This is a problem that has happened a few times in the last year. I will code something, spend hours doing it, get 100% code coverage, then find out it wasn't exactly what my employer wanted.

There have been times when its my fault because I didn't understand something clearly, and other times because my employer doesn't understand fully how his problem can/can't be solved by the way he thinks the code will work.

When I get the specs to code something, it's in an email, work chat, or via a text. What I've decided to do is before I start coding, create my own doc and share it with him, to make sure we are on the same page.

Here is an example of what I've tried to create, but it just seems messy.

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Does anyone have a template or advice on how to write greats specs before you code?

  • I guess I basically asked the same thing here.
    – Adrian Larson Mod
    Jun 14, 2017 at 0:03
  • I've got some ideas for a template style for this that I might be able to work up into something useful, but that will need a few days. I'd be interested to see others ideas too.
    – Dave Humm
    Jun 14, 2017 at 10:04
  • Quick proofs of concepts can help confirm you are taking the right direction as well, use them to give the stake holders a play back and something to touch and feel.
    – Girbot
    Jun 16, 2017 at 18:18
  • 2
    It would be helpful to know WHAT you get from your employer in order to respond to your question. If you're getting an Agile User Story, then you're translating that story to design requirements. If you're being given design requirements without the solution being specified, that's another situation. At times, solutions are either iterative or clients aren't clear on exactly what they want; yet often don't recognize it until they see & use what they've described working in an org. This is normal.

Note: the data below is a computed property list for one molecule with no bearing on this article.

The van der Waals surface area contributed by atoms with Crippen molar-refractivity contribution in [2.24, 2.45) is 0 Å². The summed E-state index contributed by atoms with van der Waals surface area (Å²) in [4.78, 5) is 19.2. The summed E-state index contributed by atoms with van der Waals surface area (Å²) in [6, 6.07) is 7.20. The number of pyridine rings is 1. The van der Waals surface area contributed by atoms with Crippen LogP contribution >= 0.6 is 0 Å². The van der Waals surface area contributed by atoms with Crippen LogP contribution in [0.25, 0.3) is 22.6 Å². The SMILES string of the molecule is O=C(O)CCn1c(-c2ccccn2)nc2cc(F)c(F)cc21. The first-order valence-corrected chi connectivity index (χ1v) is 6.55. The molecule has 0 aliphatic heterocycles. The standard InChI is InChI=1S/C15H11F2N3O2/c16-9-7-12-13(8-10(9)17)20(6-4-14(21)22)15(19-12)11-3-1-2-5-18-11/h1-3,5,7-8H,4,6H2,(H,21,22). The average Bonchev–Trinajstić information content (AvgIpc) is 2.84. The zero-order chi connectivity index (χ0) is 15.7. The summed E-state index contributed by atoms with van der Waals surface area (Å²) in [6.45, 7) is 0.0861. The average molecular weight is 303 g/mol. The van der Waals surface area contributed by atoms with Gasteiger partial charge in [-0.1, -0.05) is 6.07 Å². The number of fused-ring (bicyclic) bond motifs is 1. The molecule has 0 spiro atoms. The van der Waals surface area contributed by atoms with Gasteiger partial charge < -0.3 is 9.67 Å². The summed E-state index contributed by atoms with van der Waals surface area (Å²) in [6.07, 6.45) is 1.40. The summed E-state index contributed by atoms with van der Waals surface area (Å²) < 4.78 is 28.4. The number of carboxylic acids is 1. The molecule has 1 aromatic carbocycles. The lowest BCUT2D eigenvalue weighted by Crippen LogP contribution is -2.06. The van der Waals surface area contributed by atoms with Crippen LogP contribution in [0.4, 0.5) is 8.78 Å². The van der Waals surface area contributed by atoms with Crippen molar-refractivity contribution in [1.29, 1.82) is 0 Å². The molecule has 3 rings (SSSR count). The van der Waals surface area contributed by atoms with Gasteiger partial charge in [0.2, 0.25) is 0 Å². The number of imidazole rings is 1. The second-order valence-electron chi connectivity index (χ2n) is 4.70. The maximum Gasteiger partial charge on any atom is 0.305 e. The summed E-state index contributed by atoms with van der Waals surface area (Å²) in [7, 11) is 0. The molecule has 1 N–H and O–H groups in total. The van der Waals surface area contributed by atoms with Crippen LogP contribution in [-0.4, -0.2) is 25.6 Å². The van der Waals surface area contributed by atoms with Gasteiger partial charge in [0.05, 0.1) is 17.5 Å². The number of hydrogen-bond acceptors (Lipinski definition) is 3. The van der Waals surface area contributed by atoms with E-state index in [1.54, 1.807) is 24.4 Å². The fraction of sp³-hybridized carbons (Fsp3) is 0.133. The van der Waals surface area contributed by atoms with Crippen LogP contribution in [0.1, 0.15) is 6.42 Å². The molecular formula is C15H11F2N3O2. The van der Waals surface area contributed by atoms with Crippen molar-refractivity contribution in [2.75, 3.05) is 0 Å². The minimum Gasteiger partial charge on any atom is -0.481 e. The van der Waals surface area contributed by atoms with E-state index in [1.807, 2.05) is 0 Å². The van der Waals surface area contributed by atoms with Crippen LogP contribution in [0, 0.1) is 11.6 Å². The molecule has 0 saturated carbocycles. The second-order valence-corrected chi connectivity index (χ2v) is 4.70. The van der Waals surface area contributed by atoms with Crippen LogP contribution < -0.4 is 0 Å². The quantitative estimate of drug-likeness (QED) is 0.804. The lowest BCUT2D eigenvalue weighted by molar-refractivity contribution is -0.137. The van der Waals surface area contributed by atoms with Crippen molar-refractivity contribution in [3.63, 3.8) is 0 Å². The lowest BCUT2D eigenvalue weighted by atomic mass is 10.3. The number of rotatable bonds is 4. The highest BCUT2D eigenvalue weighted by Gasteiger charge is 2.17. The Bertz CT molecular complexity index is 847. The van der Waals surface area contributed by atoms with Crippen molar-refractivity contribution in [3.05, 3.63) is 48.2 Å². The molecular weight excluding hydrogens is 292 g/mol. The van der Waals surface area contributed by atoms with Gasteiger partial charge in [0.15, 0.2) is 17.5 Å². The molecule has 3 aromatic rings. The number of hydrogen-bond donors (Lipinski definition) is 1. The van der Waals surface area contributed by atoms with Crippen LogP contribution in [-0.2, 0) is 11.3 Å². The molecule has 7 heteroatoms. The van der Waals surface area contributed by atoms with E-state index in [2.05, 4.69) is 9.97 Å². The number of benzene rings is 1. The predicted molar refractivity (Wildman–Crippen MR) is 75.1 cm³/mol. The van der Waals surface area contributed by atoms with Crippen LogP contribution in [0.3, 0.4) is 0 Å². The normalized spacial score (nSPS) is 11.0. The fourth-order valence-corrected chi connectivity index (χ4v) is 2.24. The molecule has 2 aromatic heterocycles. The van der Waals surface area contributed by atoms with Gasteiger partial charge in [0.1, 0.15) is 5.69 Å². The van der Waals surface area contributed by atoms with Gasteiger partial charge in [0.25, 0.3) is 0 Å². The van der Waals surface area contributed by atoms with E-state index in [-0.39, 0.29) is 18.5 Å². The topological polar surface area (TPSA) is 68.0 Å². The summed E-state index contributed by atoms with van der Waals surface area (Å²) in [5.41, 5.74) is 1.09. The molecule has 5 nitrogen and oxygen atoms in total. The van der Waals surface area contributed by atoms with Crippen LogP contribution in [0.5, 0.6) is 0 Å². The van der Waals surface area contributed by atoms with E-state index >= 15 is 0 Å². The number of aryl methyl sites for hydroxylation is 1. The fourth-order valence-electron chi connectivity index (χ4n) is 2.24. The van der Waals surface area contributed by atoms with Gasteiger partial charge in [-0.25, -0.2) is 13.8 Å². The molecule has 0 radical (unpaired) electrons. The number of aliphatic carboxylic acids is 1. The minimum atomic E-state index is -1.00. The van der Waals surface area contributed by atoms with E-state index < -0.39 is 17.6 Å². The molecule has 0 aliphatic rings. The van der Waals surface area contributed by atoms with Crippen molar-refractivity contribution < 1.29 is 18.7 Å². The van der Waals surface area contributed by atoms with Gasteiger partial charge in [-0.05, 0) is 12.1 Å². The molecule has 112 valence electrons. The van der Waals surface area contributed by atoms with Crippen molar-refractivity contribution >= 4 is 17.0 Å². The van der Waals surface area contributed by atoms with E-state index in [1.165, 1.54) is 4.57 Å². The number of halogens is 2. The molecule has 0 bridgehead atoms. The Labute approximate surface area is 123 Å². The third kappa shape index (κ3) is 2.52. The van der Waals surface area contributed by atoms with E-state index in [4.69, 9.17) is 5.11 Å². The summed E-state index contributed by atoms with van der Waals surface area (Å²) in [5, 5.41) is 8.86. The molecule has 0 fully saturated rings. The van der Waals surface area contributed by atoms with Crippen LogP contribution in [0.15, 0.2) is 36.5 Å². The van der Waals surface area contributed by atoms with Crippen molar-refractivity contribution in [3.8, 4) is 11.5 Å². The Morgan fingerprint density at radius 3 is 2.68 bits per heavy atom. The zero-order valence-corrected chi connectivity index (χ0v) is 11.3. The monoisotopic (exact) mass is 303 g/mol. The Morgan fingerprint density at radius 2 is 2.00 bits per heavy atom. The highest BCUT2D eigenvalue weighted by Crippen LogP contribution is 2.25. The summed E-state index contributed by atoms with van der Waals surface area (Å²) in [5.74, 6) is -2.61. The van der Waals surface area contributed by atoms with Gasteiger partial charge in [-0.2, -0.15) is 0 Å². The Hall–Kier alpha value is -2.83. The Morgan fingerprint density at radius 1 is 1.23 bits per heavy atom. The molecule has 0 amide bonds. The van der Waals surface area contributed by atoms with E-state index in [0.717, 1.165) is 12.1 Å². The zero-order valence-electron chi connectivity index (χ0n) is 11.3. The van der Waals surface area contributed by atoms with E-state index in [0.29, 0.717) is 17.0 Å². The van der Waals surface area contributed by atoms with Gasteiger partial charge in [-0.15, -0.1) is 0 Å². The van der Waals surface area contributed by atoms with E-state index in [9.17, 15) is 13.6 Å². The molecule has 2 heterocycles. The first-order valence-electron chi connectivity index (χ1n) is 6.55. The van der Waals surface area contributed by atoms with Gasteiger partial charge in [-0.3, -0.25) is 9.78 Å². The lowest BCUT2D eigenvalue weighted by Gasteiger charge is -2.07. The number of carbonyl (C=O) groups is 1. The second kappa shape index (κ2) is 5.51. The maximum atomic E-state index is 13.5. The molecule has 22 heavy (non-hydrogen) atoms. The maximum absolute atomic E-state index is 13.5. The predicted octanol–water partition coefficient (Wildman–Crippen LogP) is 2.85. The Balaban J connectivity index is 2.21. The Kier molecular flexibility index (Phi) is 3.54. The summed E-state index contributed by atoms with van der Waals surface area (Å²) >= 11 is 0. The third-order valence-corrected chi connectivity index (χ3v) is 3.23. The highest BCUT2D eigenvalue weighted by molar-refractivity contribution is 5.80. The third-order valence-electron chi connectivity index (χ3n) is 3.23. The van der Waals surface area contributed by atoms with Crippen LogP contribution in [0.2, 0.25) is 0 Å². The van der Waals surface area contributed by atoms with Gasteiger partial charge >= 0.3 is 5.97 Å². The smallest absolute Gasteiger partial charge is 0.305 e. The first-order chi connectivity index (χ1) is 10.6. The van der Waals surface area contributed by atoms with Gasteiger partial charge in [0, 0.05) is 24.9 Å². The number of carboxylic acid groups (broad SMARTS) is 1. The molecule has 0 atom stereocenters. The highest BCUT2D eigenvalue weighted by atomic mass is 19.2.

– crmprogdev
    Jun 17, 2017 at 12:53

1 Answer 1


Honestly, I think that your question only looks similar to the one that @AdrianLarson linked because your design document looks like documentation.

I also think that that's where your problem lies.

If you need to confirm the desired behavior of your system before implementing it, the document you are writing shouldn't include any code, it should only focus on the behavior that the system will exhibit.

I would do something like this:

  1. Triggers


  • whenever an opportunity is saved, update the value of Territory__c to be the same as the value of Territory__c on the associated shipping address.

  • whenever an opportunity is saved, update the owner of the opportunity based on the owner of the territory

Note that we will not be able to directly edit the territory or owner of an opportunity. An opportunity with a linked shipping address must use the values on the associated shipping address and territory.


  • whenever a territory is reassigned to a different owner, reassign the linked opportunities to the new owner

Note, this will automatically reassign all opportunity ownership for that territory, regardless of sales stage. All opportunities from Prospecting to Closed Won will be given to the new owner.

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